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Waiting for Defaults

Commercial real estate may be in better shape than thought. Real estate professionals who had been expecting a worst-case scenario – an onrush of distressed commercial properties coming onto the market – are still waiting for that to come to fruition.  Ben Johnson, writing in the National Real Estate Investor, notes that “Keep on waiting/lurking seems to be the prevailing view.  According to New York-based researcher Real Capital Analytics, the default rate for commercial real estate mortgages held by the nation’s FDIC-insured depository institutions did increase by nine basis points to 4.28 percent in the 2nd quarter, up from 4.19 percent in the 1st quarter. For those of you keeping score on a historical scorecard, at its cyclical low in the 1st half of 2008, the commercial mortgage default rate was 0.58 percent.  A mere pittance.  Year-over-year, the tale is more striking, with the commercial default rate up by 139 basis points.”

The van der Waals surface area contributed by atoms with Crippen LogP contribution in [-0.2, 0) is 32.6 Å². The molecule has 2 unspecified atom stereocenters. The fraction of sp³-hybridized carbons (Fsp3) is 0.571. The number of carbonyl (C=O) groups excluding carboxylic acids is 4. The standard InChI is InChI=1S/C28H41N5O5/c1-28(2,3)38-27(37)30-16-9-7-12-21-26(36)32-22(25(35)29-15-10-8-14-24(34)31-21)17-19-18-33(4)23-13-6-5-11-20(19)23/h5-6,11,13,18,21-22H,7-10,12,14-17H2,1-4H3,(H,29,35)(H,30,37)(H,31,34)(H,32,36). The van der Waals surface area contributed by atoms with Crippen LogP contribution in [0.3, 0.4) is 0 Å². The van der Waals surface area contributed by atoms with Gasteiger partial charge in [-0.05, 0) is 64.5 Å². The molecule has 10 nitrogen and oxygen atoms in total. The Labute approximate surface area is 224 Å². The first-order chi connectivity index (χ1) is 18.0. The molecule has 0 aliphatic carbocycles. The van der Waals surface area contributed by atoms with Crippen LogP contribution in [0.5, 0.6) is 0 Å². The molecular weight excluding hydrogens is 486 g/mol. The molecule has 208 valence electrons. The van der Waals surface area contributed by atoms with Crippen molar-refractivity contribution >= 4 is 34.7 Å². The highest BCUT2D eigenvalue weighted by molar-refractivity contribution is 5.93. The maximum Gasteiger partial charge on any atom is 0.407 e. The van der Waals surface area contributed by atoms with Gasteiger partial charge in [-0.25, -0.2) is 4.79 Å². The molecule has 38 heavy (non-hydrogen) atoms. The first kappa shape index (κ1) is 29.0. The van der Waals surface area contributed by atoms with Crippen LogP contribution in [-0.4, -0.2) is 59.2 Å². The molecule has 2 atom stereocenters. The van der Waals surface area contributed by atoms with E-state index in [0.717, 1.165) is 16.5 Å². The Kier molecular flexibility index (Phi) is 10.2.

Instead of accelerating, Johnson says that the negative drift seems to be slowing.  “Year-over-year increases had been accelerating for 13 consecutive quarters through the end of 2009, but have moderated more recently,” he said.  The dollar volume of commercial mortgages in default recorded the smallest increase since the 2nd quarter of 2007.  Approximately $46.2 billion of bank-held commercial mortgages currently are in default, an increase of $547 million from the 1st quarter of 2010.

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